What Does Brexit Mean for Abenomics in Japan?

 
 

On June 23, British voters signaled their interest in leaving the European Union. The Brexit vote sent the Japanese yen shooting up in value, as risk averse investors turned to this traditionally “safe” currency. Japanese Prime Minister Shinzo Abe held an emergency meeting on Monday with the Bank of Japan (BOJ) and Ministry of Finance (MOF). At the meeting, he gave instructions for policymakers “continue to work toward market stability.”

Necessary steps could include currency intervention – selling more yen. Selling yen will increase the supply, and help bring the price of yen back down after the surge in demand. A more expensive yen is damaging to Japan – potentially slowing economic growth – because it means exports will become more expensive, and potential importers may turn to other producers. A higher yen flies in the face of Abenomics, which has been a centerpiece of the government’s economic policies.

However, currency intervention would not be without international political consequences, as it has long been frowned upon. If Japan goes too far, it could trigger what is colloquially known as a “currency war,” with different economies trying to increase their exports by depreciating their currencies. Abe at least is cognizant of the international context he is working in, as he emphasized the need to keep in touch with other G7 economies in the same meeting.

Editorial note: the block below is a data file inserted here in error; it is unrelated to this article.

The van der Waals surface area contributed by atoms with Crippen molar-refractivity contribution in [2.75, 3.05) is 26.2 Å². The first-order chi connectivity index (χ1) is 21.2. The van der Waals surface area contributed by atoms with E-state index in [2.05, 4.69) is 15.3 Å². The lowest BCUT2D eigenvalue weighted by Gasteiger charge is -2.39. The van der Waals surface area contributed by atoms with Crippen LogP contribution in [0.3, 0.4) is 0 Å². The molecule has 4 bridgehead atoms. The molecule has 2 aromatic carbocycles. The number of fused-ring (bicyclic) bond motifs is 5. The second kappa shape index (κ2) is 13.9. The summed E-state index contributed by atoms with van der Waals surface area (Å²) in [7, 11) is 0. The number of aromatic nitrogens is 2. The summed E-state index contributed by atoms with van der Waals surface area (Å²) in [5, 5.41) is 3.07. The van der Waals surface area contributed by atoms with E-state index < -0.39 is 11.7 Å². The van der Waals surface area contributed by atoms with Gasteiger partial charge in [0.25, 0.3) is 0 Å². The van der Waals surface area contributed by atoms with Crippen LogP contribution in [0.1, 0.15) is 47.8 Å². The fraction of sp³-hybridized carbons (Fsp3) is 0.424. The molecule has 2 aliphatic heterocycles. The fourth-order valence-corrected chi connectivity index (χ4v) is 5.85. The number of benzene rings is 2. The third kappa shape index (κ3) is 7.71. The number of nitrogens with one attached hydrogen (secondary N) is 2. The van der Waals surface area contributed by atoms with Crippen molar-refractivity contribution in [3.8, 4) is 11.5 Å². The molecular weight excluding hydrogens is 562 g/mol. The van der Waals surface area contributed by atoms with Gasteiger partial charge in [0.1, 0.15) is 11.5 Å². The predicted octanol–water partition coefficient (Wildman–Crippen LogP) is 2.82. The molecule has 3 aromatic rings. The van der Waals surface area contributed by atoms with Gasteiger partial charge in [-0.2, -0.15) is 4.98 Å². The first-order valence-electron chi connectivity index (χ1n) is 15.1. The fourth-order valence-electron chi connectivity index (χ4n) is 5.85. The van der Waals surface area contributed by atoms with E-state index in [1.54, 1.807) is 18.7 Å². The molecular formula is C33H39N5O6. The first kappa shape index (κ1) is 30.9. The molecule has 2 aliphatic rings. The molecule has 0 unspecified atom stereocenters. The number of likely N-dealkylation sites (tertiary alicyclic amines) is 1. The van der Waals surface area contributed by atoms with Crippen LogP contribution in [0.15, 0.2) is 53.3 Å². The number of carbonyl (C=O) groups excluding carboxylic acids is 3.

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In addition to instructing the BOJ to ensure markets remain liquid, Abe’s government is also reportedly considering a stimulus package worth more than 10 trillion yen ($98 billion), including provisions to stimulate consumer spending, help with child care support, and support infrastructure projects. The scale of the stimulus package will depend on how much the Brexit-induced yen appreciation affects Japan’s economy. Discussions of the package will begin in detail after the Upper House elections on July 10 and be implemented in fall. If the stimulus surpasses 10 trillion yen, it will be the first time since January 2013’s 10.3 trillion yen package – when Abe had just come back to power and started his Abenomics agenda.

Politically speaking, Brexit will likely help Abe in the Upper House. In times of uncertainty, voters are likely to flock to the ruling party, the party of stability. Furthermore, Abe can blame Brexit for the economic slowdown that Japan experiences and will continue to experience.

But the political victory in July might turn sour unless Japan’s economy quickly stabilizes. Abe and the ruling party will, again, be entrusted with the stewardship of Japan’s economy, but it is a heavy responsibility – with plenty of opportunities to receive both credit and blame – to be at the helm in such trying times.

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